real life

'My husband turned into a monster while drinking. One night I recorded the abuse.'

Content warning: This story includes descriptions of domestic violence.

As told to Ann DeGrey.

For many years, the sound of the key turning in the lock that signalled my husband *Matt's return caused the most appalling anxiety for me.

Every evening, as the clock neared the time Matt would be coming home after his regular "after-work drinks", my nerves would spike. This wasn't because I wasn't happy to see him, but because alcohol changed him into someone I barely recognised. He became a monster that I feared.

I'm telling my story in the hope that I can help others in similar situations, and they will know that things can improve.

Matt wasn't always a big drinker, and he wasn't always verbally abusive when he was drunk. In fact, our early years together were filled with love and a lot of fun times. But as his stress levels at work increased, so did his drinking. His entire office was filled with people who were big drinkers and he wanted to fit in.

At first, it was just a way for him to unwind. Then, it became a problem. The more he drank, the more his demeanour towards me changed. His words became cutting and cruel.

"I can't believe I married someone as useless as you," he'd slur. "You're a stupid dog." His words were like daggers.

Watch: Women share their experiences on emotional abuse. Post continues below.


Video via Mamamia.

The first time he called me awful names, I was in shock. I cried all night, wondering what on earth I'd done wrong. He also called me "a fat, ugly cow," and that I should "just die." 

By morning, he remembered nothing. He saw my red, swollen eyes and asked if I was sick. When I told him what he'd said, he was mortified. At first, he didn't really believe me. He apologised, promised it was the alcohol speaking, and vowed it would never happen again. But it did. Again and again.

I dreaded him coming home from work and this dread had become my constant companion; it was like a shadow that darkened my once-loving relationship with Matt. 

He once loved talking to me, telling me about all the antics in the office. But as time passed, alcohol became number one in his life. With each drink, the man I loved transformed into a stranger, spewing words that continued to devastate me.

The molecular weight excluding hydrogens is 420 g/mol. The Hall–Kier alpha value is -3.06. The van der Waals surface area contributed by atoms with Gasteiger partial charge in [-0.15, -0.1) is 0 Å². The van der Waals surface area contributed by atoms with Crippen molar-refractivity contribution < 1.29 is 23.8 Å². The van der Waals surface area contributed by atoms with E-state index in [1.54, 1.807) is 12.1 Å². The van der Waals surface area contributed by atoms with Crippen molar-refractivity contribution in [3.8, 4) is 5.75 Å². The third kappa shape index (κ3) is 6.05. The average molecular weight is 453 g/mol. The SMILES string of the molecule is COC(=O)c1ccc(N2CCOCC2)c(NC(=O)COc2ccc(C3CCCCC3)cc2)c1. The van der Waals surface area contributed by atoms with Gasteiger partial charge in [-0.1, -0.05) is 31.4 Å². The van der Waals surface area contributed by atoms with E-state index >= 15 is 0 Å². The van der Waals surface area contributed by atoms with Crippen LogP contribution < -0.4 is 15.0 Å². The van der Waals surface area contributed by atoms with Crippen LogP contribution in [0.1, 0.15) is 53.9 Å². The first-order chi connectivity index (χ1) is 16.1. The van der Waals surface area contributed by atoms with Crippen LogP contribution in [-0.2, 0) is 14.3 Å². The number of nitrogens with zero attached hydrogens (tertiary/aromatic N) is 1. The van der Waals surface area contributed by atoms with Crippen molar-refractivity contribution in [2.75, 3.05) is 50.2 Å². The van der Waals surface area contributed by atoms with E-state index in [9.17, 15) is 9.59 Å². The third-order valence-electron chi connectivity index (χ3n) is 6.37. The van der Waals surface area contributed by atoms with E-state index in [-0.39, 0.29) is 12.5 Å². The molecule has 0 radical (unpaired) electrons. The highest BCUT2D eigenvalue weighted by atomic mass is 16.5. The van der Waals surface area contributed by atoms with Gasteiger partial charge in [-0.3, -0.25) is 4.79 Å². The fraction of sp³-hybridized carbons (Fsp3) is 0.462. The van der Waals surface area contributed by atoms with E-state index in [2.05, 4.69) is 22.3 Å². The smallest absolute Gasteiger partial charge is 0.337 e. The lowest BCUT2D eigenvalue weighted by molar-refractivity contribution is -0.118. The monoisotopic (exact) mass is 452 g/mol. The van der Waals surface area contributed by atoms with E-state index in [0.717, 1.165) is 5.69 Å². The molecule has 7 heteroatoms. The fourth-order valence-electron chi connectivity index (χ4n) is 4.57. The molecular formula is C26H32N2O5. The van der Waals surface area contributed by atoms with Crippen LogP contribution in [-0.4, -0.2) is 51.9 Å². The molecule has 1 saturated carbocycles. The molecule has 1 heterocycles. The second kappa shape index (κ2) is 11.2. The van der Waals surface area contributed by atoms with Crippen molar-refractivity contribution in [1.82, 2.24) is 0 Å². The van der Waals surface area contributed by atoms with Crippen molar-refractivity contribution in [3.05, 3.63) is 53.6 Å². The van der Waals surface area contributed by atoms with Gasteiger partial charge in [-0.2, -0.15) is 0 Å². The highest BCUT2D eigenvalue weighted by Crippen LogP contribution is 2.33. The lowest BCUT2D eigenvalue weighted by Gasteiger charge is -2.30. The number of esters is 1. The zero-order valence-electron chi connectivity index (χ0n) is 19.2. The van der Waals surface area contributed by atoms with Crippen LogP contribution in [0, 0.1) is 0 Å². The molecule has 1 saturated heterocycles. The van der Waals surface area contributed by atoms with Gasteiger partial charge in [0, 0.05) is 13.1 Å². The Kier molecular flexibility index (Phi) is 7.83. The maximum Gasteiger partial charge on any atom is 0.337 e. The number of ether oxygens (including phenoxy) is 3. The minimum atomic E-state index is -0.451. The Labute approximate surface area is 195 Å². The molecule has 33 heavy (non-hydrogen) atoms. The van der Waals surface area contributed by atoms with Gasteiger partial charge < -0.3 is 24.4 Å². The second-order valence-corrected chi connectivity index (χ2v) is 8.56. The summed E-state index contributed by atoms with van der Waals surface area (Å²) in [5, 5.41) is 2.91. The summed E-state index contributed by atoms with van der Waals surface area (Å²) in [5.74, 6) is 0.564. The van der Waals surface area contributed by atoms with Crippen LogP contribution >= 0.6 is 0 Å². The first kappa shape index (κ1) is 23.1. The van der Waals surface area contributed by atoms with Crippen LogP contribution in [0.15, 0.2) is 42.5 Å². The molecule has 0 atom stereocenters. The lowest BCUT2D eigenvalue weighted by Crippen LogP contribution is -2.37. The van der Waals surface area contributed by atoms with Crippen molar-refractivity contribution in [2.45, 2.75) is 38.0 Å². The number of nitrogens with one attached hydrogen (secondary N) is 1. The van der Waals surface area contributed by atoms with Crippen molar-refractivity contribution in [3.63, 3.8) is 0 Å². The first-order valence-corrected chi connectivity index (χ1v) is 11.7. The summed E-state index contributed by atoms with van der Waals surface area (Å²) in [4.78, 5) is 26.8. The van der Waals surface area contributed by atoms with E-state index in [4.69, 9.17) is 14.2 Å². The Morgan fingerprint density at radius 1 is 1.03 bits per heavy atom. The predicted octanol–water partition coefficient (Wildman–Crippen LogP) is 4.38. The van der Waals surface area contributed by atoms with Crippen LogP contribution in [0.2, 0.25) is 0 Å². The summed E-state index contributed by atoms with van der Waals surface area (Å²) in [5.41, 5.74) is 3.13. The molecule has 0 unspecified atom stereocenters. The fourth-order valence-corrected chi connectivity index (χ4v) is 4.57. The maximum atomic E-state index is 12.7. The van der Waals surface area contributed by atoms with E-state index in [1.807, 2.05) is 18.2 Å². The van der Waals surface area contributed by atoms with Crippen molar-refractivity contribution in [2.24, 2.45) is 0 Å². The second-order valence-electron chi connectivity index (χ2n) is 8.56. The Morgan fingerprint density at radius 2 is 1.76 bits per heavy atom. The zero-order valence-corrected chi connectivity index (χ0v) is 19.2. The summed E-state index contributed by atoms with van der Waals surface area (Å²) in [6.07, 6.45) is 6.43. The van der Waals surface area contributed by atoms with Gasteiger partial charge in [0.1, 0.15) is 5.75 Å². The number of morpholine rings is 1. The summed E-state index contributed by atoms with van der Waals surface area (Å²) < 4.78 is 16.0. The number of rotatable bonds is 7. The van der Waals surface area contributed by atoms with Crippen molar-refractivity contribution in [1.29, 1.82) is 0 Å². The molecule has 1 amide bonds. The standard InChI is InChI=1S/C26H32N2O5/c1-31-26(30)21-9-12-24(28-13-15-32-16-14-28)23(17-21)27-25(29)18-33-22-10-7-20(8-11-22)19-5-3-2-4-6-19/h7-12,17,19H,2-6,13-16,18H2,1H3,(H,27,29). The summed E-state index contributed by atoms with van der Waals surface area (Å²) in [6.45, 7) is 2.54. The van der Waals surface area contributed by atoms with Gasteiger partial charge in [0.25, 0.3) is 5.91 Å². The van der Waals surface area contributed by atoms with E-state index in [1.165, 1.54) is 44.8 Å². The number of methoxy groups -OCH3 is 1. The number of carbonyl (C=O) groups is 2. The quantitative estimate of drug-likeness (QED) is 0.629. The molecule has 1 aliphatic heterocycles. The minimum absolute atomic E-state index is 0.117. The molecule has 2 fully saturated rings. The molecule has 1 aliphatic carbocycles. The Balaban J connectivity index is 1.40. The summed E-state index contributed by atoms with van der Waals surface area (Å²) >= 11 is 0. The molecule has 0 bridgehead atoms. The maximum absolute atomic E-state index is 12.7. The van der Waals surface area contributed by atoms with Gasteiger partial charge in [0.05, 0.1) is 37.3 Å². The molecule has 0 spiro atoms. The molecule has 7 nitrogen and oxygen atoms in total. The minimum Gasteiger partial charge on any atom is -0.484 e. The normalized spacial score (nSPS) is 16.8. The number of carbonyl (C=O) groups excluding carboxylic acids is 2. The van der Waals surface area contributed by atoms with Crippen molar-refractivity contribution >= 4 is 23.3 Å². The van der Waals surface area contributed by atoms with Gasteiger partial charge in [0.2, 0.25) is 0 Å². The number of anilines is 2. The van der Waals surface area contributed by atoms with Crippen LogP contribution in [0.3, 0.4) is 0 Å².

I felt trapped. During the day, he was the man I fell in love with, but at night, after a few drinks, he became someone else. I started to pull away from friends and family because I didn't know how to explain why I was barely sleeping and was so stressed. I was embarrassed and, frankly, scared.


His behaviour during those drunken nights ranged from belittling comments about my appearance to accusations of incompetence over minor household tasks. "You're so f**king pathetic, you can't do anything right," he'd yell after finding a dish that hadn't been cleaned to his liking.

One night, he threw his dinner plate against the wall because he didn't like the way I'd cooked his steak.

I remember looking at the shattered pieces on the floor and feeling it was like a metaphor for our toxic relationship. These incidents left me walking on eggshells, constantly anxious and fearful of his next outburst.

I began to doubt my own worth, wondering if I was indeed the cause of his unhappiness. It was isolating, too. I withdrew from friends and family, ashamed to reveal the extent of his verbal abuse. The man I loved was drowning in his addiction, and it felt like he was pulling me under with him.

I was absolutely beside myself and I didn't know what to do until a friend suggested that I record one of his drunken outbursts.

One night, out of sheer desperation, I recorded him. I wanted to protect myself and, deep down, I hoped that if he heard himself, he might see the monster that he'd become.

The next morning, I played the recording for him. Watching his face crumble with horror and realisation is something I'll never forget.


"Is that really me?" he asked, his voice barely a whisper. I cried and nodded, then we sat in silence for a long time. Then, he said something that started us on a new path: "I need help."

And he got help. It wasn't easy. Finding the right therapist and the right program took time and effort. But he was committed. He attended Alcoholics Anonymous meetings, saw a counsellor for his drinking and behaviour, and we started seeing a therapist together to work on repairing our relationship.

The process of healing has been long and is ongoing. There are good days and bad days. Sometimes, the guilt of how he treated me weighs heavily on him, and on those days, our progress feels fragile. But we're learning to communicate better, to support each other in new ways.

If this has raised any issues for you, or if you just feel like you need to speak to someone, please call 1800 RESPECT (1800 737 732) – the national sexual assault, domestic and family violence counselling service. 

Mamamia is a charity partner of RizeUp Australia, a Queensland-based organisation that helps women and families move on after the devastation of domestic violence. If you would like to support their mission to deliver life-changing and practical support to these families when they need it most, you can donate here.

Feature Image: Getty.